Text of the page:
Citizen Attitudes Towards the Restriction of Alcohol Sponsorship in Sport
MetadataShow full metadata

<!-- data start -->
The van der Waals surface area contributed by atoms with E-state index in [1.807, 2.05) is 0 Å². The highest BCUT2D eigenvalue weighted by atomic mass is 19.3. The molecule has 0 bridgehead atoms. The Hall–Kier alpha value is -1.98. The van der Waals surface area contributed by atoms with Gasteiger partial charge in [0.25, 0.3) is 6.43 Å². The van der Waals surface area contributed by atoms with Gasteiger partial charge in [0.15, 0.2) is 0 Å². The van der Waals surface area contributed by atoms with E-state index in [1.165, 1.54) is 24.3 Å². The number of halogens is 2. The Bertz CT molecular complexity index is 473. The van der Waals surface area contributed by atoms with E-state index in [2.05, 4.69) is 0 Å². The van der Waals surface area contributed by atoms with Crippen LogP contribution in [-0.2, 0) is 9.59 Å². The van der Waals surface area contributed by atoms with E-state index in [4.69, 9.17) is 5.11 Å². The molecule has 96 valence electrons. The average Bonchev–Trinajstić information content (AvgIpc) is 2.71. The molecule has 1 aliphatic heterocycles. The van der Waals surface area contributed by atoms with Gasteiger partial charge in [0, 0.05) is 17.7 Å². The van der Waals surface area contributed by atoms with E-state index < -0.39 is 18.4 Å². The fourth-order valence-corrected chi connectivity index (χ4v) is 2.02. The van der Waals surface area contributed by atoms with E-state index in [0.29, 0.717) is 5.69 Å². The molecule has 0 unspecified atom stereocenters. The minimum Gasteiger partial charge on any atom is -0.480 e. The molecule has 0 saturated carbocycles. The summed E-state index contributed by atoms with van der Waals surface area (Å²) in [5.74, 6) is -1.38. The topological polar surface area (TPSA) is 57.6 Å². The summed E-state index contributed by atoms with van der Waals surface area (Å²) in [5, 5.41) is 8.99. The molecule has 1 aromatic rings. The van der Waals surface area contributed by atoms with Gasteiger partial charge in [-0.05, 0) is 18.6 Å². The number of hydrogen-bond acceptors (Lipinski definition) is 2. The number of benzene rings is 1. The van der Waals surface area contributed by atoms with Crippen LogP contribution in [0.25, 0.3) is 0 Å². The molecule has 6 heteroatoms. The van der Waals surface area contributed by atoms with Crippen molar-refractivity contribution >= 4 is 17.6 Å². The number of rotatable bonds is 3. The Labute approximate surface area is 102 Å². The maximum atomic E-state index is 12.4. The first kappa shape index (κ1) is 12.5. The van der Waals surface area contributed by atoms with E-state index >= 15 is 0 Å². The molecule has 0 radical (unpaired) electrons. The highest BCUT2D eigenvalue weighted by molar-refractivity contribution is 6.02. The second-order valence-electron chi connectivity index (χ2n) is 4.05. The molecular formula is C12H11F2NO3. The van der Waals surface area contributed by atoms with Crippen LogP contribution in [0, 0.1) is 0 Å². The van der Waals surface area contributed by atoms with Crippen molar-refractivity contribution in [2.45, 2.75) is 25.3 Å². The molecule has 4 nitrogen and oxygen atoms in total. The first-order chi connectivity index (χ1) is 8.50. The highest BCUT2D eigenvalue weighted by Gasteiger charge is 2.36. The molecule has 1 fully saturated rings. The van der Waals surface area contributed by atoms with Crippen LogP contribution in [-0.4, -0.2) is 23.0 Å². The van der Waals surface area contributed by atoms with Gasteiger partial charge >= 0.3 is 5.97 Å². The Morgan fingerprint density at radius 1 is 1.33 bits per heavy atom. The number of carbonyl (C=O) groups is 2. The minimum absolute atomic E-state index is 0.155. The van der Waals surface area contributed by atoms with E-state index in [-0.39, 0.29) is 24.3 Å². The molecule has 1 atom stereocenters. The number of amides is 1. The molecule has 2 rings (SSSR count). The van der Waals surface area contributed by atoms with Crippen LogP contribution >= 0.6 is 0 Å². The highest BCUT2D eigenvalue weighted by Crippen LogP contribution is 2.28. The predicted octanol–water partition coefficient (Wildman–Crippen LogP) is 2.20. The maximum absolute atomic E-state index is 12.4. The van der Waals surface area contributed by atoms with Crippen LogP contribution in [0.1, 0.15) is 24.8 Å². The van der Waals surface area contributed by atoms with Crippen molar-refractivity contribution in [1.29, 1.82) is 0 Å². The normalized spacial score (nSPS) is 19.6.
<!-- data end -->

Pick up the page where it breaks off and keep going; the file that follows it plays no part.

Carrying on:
Background Governments can intervene to change health related behaviours using various measures but are sensitive to public attitudes towards such interventions. In response to the growing concern around alcohol and its relationship with sport, a Ministerial Forum considered the need to amend the current Sale and Supply Act (2012). Fourteen policies were recommended, four of which were relevant to sport sponsorship. This study explores the public’s attitudes towards the levels of acceptance and perceived effectiveness of these four policies, and the extent that these attitudes vary according to a variety of demographic, behavioural and psychological variables. Methods Eight hundred and ninety-two participants completed a survey. The survey consisted of 26 items, broken into 7 subgroups: demographic, consumption patterns, parental status, sporting participation, psychological involvement, policy statements and industry preference. Relationships were analysed with descriptive statistics including mean difference testing, standard deviations and frequencies along with independent t-tests and correlation analyses. Results The key finding is New Zealanders have moderate attitudes towards the Ministerial Forum’s recommendations. This study also found that young males who drink frequently and participate in sport are the strongest opposers to alcohol restriction, whereas the elderly, females and non-drinkers were the most supportive of alcohol restriction. Parental status did not significantly impact attitudes towards the recommendations. Conclusions This study is able to add to the body of literature in both the sport sponsorship and public policy fields because it is the first New Zealand study examining public opinions towards alcohol sponsorship restriction in sport. It is evident that policy issues related to sponsorship and other forms of promotion involving alcohol are controversial and complex. By examining one of the arguably neglected voices in the debate, this study has been able to present the public’s attitudes towards the restriction of alcohol sponsorship in sport.